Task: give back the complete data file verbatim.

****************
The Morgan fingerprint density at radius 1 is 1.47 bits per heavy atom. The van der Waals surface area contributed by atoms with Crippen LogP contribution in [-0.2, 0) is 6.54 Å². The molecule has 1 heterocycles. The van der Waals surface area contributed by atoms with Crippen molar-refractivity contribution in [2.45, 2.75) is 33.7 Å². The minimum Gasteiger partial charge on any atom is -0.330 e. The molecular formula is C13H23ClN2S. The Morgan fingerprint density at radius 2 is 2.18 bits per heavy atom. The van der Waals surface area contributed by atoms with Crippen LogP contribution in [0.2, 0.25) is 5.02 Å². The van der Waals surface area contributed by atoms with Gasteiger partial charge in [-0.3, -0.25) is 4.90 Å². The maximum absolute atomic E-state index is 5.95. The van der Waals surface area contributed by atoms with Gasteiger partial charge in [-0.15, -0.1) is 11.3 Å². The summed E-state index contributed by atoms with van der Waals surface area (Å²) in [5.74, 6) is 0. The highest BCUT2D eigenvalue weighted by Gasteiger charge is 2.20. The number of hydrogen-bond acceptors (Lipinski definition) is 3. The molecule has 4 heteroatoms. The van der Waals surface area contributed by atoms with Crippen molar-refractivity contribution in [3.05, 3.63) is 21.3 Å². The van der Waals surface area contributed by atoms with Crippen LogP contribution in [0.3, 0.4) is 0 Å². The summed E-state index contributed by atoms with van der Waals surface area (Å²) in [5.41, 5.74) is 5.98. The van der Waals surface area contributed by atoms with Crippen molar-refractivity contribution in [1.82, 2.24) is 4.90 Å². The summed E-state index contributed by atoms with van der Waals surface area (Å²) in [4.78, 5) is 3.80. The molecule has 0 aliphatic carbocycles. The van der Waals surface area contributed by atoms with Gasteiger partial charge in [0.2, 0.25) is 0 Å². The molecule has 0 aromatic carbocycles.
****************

The Morgan fingerprint density at radius 1 is 1.47 bits per heavy atom. The van der Waals surface area contributed by atoms with Crippen LogP contribution in [-0.2, 0) is 6.54 Å². The molecule has 1 heterocycles. The van der Waals surface area contributed by atoms with Crippen molar-refractivity contribution in [2.45, 2.75) is 33.7 Å². The minimum Gasteiger partial charge on any atom is -0.330 e. The molecular formula is C13H23ClN2S. The Morgan fingerprint density at radius 2 is 2.18 bits per heavy atom. The van der Waals surface area contributed by atoms with Crippen LogP contribution in [0.2, 0.25) is 5.02 Å². The van der Waals surface area contributed by atoms with Gasteiger partial charge in [-0.3, -0.25) is 4.90 Å². The maximum absolute atomic E-state index is 5.95. The van der Waals surface area contributed by atoms with Gasteiger partial charge in [-0.15, -0.1) is 11.3 Å². The summed E-state index contributed by atoms with van der Waals surface area (Å²) in [5.74, 6) is 0. The highest BCUT2D eigenvalue weighted by Gasteiger charge is 2.20. The number of hydrogen-bond acceptors (Lipinski definition) is 3. The molecule has 4 heteroatoms. The van der Waals surface area contributed by atoms with Crippen molar-refractivity contribution in [3.05, 3.63) is 21.3 Å². The van der Waals surface area contributed by atoms with Crippen LogP contribution in [0.3, 0.4) is 0 Å². The summed E-state index contributed by atoms with van der Waals surface area (Å²) in [5.41, 5.74) is 5.98. The van der Waals surface area contributed by atoms with Crippen molar-refractivity contribution in [1.82, 2.24) is 4.90 Å². The summed E-state index contributed by atoms with van der Waals surface area (Å²) in [4.78, 5) is 3.80. The molecule has 0 aliphatic carbocycles. The van der Waals surface area contributed by atoms with Gasteiger partial charge in [0.2, 0.25) is 0 Å². The molecule has 0 aromatic carbocycles.